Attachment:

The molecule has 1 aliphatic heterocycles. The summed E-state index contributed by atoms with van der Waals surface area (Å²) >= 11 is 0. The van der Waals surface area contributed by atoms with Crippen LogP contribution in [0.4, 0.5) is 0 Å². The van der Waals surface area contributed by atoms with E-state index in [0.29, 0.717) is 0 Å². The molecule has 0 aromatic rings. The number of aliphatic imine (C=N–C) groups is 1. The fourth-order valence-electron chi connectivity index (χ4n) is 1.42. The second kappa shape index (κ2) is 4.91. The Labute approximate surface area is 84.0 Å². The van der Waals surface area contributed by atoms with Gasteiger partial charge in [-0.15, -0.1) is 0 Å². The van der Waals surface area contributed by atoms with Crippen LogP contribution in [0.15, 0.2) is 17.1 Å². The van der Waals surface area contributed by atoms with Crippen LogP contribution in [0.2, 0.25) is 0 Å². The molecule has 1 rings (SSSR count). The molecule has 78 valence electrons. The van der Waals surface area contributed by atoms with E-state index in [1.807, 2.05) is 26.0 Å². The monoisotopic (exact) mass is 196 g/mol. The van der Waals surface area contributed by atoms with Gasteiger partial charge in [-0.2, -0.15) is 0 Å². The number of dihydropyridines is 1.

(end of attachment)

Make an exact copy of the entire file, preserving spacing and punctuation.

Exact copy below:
The molecule has 1 aliphatic heterocycles. The summed E-state index contributed by atoms with van der Waals surface area (Å²) >= 11 is 0. The van der Waals surface area contributed by atoms with Crippen LogP contribution in [0.4, 0.5) is 0 Å². The van der Waals surface area contributed by atoms with E-state index in [0.29, 0.717) is 0 Å². The molecule has 0 aromatic rings. The number of aliphatic imine (C=N–C) groups is 1. The fourth-order valence-electron chi connectivity index (χ4n) is 1.42. The second kappa shape index (κ2) is 4.91. The Labute approximate surface area is 84.0 Å². The van der Waals surface area contributed by atoms with Gasteiger partial charge in [-0.15, -0.1) is 0 Å². The van der Waals surface area contributed by atoms with Crippen LogP contribution in [0.15, 0.2) is 17.1 Å². The van der Waals surface area contributed by atoms with Crippen LogP contribution in [0.2, 0.25) is 0 Å². The molecule has 1 rings (SSSR count). The molecule has 78 valence electrons. The van der Waals surface area contributed by atoms with E-state index in [1.807, 2.05) is 26.0 Å². The monoisotopic (exact) mass is 196 g/mol. The van der Waals surface area contributed by atoms with Gasteiger partial charge in [-0.2, -0.15) is 0 Å². The number of dihydropyridines is 1.